Putting a Watering Hole Tactic in Perspective

April 4, 2014 CyberArk


In nature, watering holes provide predators with the perfect location to hunt and stalk their prey. Animals congregate around the holes, while the predators lurk and wait for the perfect opportunity to launch an attack.

This same concept has been used by cyber attackers for years.  Hackers identify websites that employees of a target business or industry visit frequently to lay a trap. Since these sites are viewed as ‘trusted’ from a security stand point, visitors are generally lulled into a sense of false security.

Case in point, Dennis Fisher of ThreatPost  covered LightsOut, the latest example of the watering hole tactic designed to infiltrate energy companies, via a the website of a legal firm that catered to very large energy sector clients. Fisher reported that when users hit the website, they were redirected to a third-party site, which hosted the exploit kit. This kit performed a number of diagnostic tests on the user’s browser to see what sort of exploits should be delivered.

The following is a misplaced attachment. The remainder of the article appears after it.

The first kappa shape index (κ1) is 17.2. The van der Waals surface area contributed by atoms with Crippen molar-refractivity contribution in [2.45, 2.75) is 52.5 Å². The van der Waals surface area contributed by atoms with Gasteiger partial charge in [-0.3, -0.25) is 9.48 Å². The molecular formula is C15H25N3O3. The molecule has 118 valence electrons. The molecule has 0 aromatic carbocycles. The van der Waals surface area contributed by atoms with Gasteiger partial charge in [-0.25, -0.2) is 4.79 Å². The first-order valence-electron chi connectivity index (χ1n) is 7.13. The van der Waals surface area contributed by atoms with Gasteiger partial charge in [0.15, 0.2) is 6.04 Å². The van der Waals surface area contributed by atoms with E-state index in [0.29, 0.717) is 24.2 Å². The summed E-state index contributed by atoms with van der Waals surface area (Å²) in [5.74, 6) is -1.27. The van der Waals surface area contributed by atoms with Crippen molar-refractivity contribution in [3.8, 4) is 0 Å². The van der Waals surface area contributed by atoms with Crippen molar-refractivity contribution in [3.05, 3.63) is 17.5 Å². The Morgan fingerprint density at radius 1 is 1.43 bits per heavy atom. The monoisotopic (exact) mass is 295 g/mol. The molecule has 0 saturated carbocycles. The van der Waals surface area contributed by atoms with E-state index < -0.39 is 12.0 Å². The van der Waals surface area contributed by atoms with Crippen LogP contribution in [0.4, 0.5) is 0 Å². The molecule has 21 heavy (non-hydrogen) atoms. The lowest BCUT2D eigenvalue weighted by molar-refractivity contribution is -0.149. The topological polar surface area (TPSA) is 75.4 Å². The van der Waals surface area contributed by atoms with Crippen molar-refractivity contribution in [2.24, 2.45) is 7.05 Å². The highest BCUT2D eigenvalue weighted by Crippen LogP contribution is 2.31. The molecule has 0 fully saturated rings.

What is important here is not the attack itself, nor that malware evaded defenses (haven’t we heard that story enough already?). This attack is an example of a much bigger, advanced threat roadmap that every company needs to think through. You will be targeted and breached – either via water hole attack or some other sneaky means – however there is a critical point to focus on and defend: privileged accounts.

Let’s follow the pathway laid out in LightsOut. Once the attacker gained access to a device, the next move was to steal privileged or administrative credentials, as a means to elevate access privileges and execute the ‘real’ attack. It’s not clear if LightsOut was meant to exfiltrate data, cause damage to operational systems, or steal IP, however, what is clear is the watering hole was simply one of any number of ways to grab a foothold within targeted company defenses.

Cyber attackers must first steal and exploit privileged credentials before moving very far within an organization’s infrastructure and this is why they’re the number one target of all attacks.

Advanced attacks on energy companies continue to grow. This is why we’ve consistently urged our customers as well as other critical infrastructure-related companies, to build their security from the inside-out, locking down the privileged accounts that can stop advanced attacks before the real damage is done. After all, once malware is found, it can be removed. Once a privileged account has been compromised, your infrastructure might not be yours any longer.



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